next to one mad'moiselle, she was young, I could tell,
and was drowned from her head to her feet.

With my door made ajar, I asked her to the car,
and she lept although we'd never met,
her long hair not a trace, of the rain, nor her face,
but a beauty I'll never forget.

Through the night we conversed as if it was rehersed,
and she said we were like deja vu,
so I searched through her mind for a moment to find
if we'd met in a time we both knew;

she said "be at your ease, I'll reveal, if you please,
if you just settle back in your seat..."
what she said was all lies, I could tell from her eyes,
but her voice had me soon in my heat.

Now I cannot recall, not a word, not at all,
from the way that she spoke I was lost
to the will of her voice, as if I had no choice,
and I knew I'd be paying the cost.

Though her blood was my need, just one taste to be freed,
she had me in her hand, hypnotized!
then she bit to my soul, with her teeth, and her goal
was to drink me right there mesmerized.

But the blood that's my own isn't red, and it's known
that it's sap and it tastes just like glue,
and she soon had her fill, so she passed on the kill,
and she left on the wing, as I do.

Though the night was all dark, I could not see a mark
on her neck, so she wasn't undead,
but that sapsucker had everything that I had
now I can't get her out of my head!

© ron wilson aka vee bdosa the doylestown poet

Copyright © Vee Bdosa | Year Posted 2017

Long poem by Victoria Anderson-Throop | Details


                                                    FRENCH GIRLS  

                                                  Thru the eyes of an
                                               17 yr old American Male


                                                   Midwestern American
                                                        Sweet naive
                                                   Raised in sheltered armed
                                                   Where twin beds blessed marriage
                                                   Where no good girl kisses---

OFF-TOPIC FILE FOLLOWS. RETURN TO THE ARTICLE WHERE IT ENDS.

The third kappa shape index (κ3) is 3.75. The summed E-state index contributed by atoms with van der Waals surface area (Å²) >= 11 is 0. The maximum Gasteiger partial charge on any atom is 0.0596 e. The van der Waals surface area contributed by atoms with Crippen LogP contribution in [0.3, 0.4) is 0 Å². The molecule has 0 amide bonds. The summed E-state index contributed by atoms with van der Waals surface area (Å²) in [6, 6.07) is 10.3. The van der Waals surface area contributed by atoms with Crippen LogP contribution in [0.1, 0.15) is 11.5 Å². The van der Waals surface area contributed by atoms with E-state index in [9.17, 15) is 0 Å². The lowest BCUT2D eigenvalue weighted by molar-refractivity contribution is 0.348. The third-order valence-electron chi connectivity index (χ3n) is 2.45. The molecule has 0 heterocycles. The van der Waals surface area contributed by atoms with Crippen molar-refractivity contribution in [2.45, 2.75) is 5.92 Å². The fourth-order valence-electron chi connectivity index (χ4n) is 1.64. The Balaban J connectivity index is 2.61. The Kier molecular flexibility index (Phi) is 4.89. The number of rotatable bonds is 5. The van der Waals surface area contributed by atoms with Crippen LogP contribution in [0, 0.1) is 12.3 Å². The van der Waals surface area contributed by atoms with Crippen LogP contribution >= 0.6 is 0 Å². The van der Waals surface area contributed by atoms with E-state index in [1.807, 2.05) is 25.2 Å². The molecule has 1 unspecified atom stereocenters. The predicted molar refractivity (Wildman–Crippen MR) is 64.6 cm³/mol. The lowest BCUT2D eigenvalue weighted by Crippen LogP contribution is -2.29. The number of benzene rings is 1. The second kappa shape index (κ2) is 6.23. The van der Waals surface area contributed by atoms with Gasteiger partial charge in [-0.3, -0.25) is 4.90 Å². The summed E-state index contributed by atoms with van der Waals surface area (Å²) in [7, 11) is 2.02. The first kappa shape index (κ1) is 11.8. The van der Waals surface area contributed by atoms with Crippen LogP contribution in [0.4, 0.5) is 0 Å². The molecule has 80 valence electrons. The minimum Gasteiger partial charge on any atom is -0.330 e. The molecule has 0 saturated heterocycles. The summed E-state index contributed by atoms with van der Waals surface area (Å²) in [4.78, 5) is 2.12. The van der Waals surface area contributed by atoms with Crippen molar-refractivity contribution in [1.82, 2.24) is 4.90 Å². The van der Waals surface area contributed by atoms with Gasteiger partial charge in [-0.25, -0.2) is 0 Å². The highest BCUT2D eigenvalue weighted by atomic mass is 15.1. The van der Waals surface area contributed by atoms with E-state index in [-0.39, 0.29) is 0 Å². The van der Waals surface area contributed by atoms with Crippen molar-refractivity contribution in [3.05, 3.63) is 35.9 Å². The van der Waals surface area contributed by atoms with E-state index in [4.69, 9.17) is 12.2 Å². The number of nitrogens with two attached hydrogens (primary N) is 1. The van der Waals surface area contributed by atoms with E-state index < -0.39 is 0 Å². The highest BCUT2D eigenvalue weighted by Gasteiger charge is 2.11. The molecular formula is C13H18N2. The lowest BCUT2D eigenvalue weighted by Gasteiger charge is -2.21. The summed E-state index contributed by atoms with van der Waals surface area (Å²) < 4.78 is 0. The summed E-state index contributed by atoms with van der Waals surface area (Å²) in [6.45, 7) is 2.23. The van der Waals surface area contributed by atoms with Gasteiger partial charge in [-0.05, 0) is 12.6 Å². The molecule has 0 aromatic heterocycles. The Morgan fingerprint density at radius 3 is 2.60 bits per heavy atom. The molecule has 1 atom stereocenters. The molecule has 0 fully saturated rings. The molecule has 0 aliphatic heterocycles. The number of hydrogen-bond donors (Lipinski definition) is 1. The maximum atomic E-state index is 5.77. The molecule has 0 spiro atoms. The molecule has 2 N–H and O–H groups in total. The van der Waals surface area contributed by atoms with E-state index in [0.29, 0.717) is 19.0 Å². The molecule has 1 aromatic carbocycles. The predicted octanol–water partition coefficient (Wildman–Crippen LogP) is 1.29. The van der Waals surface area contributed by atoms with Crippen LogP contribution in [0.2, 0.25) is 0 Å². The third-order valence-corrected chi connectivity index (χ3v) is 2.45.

Unless it's dark.

                                                   Young American
                                                   Adored in sheltered arms
                                                   Adorned usually in sweat suits...
                                                   Where demurely mini skirted knees touched--
                                                         &   Pouting cold lips occasionally smiled--

                                                   Where he
                                                   Secretly dreamed
                                                        of Red Sexed lingerie....

                                                         Young American
                                                         wrote long letters Home--
                                                         Said he loved Paris
                                                                  For the Eiffel
                                                                  For the Louvre
                                                                  For the Seine
                                                                  For the wine.

                                                         He never left Paris---
                                                         For the Come Hither
                                                         Black laced panties
                                                         Barely hiding
                                                         Knowing smiles
                                                         led by
                                                         Whimsical strides in
                                                         Short tight skirts.

Victoria Anderson -Throop
rev written from poem of 2012

Copyright © Victoria Anderson-Throop | Year Posted 2013

Long poem by T Wignesan | Details

Villanelle: Who's afraid of Virgin Wolf's wisdom tooth

Villanelle: Who's afraid of the Virgin Wolf's wisdom tooth

(As unlikely as it may sound, this happens to be the TRUTH: the foremost French journalist, André FONTAINE of Le Monde; an illustrious  Academician poet, Pierre EMMANUEL*; President de Gaulle's Prime Minister-President George POMPIDOU; de Gaulle's Minister of Foreign Affairs, Maurice SCHUMANN; a State Counsellor, brother of de Gaulle's Minister of Justice, Paul TEITGEN - all in one day on December 16th, 1972, out-manoeuvred a dastardly plot by the French Left (Jean-Paul Sartre, Simone de Beauvoir, André Gorz, Me Jean-Jacques de Félice, Michel Foucault and an ex-Tunisian lawyer, etc.) to deprive me of any rights - while I was on my way from Madrid to London - at obtaining residence papers in France, so the constant persecution and attempts on my life - the first attempt in January 1977 having reduced/maimed my then infant son with a serious lifelong handicap - continue without respite. Others from the Left joined in, however, to ward off total destitution.) * I met Maurice Schumann and Paul Teitgen at Pierre Emmanuel's house on the evening of the day André Fontaine published my "Témoignage: Sans Patrie Ni Asile" in the Le Monde, p.2 (16/12/1972. A few days later, while I was being grilled at the Paris Police HQ, President Georges Pompidou intervened directly by special courier from the Elysée Palace, and I was granted my papers on the spot, hardly twenty minutes later while (for the anecdote) a Black Panther who had hijacked a plane to Algiers was kept waiting at the door.– T. Wignesan, May 29, 2017